Blood-worms (London, 19 cent.). Sausages in general, but a black- pudding of boiled hog’s blood in particular. ‘S ‘elp me sivvy, I’ve come down to blood- worms.’ (See Sharp’s Alley.)
Spotted dog (Street Boys’). Plain plum-pudding spotted dough. The dog here is one of the pronunciations of dough the ‘h’ being removed and the ‘ g ‘ made hard.
Stir-about (Peoples’}. Pudding or porridge made by stirring the ingredients generally oatmeal or wheat- flour when cooking. (See Hasty pudding and Turn-roundpudding.)
Liqueur of four ale (City, satirical). Precisely as the common folk make fun of cheap food and give it impressive titles such as calling sheep’s head broth turtle soup ; so middle – class young city men chaff their drinks. The most expensive liqueur, green Chartreuse would be eighteenpence while four ale (City sherry) is the cheapest. Phrase really means, *a glass of bitter’ beer understood.
Clove-hunters (Amer.- Eng.} Frequent nip-drinkers, especially between the acts of a play, when the nibbled clove vainly sought to hide the higher perfume of the alcohol. Came to be used (1884) for the refreshment itself.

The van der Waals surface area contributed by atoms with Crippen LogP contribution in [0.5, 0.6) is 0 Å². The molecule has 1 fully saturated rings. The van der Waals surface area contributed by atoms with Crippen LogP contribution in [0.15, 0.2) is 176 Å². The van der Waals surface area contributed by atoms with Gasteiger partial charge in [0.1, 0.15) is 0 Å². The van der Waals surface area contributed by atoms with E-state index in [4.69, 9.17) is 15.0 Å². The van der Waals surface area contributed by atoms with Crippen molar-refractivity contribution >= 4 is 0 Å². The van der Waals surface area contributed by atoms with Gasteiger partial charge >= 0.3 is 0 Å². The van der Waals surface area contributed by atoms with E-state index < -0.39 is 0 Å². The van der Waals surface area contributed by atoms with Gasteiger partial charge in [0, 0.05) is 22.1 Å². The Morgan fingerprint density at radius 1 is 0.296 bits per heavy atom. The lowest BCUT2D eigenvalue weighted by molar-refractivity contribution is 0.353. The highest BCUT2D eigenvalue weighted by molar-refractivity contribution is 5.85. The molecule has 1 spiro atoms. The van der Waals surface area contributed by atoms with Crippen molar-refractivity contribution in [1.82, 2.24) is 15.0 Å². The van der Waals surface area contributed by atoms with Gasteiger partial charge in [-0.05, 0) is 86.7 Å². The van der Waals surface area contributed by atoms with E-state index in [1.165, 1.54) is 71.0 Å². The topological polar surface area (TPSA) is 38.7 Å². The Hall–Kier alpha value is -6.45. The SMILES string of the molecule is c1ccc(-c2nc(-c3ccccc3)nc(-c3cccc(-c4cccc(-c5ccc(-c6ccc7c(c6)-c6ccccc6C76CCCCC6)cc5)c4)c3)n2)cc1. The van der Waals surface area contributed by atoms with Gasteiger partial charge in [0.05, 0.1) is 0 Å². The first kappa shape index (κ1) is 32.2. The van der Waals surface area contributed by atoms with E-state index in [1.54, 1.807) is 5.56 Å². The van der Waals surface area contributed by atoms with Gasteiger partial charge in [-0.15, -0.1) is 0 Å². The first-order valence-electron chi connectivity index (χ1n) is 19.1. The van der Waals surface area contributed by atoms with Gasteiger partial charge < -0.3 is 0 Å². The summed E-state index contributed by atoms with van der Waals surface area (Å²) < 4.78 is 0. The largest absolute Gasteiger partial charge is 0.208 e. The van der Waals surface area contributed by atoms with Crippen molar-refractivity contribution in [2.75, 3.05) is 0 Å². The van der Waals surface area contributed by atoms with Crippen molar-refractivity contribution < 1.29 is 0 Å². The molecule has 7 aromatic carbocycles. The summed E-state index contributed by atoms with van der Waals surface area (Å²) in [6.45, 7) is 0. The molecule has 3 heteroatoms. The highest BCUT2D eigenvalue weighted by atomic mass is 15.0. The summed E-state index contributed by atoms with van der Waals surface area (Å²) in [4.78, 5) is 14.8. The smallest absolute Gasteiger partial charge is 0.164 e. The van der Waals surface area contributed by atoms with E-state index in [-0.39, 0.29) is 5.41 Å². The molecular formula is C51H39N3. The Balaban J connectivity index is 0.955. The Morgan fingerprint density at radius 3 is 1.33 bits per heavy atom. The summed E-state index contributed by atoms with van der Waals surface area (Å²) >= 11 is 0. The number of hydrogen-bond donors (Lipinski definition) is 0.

Butter upon Bacon (Household English). Extravagance resulting out of the condemnation of eating bread and butter with bacon, instead of the plain loaf. ‘ What are you going to put lace over the feather isn’t that rather butter upon bacon ? ‘
Call it 8 Bells (Nautical). Early drink. It is not etiquette in good nautical circles to have a drink before high noon ; 8 Bells. So the apology for alcoholics before that hour takes this form : ‘Come along I fancy the bar is this way. Call it 8 Bells.’ And they do.
Beer and Skittles (Peoples’). A synonym for pleasure; e.g., ‘Ah, Joe, if a bloke’s life was all beer and skittles we shouldn’t be doing time.’ [Example:] But life on a yacht is not all beer and skittles, nor is it always afternoon. There is the dreadful morning time, when the crew begin to stir on deck, and earthquake and chaos seem to have come. D. N., 22nd August 1885.
Beerage (Soc., 19 cent. ). A satirical rendering of peerage, referring to the brewery lords, chiefly of the great houses of Allsopp and of Guinness. [Example:] Dr Edwards as a temperance worker had some very strong things to say a few months ago on the subject of the ennoblement of rich brewers. Of course he opposed it on moral grounds, but some of the old nobility would be inclined to agree with his denunciation of the ‘beerage’ for other reasons (Newsp. Cutting.)
And a few other good ones that aren’t related to food or drink:
- Forever-gentleman (Soc., 1870). A man in whom good breeding is ingrained.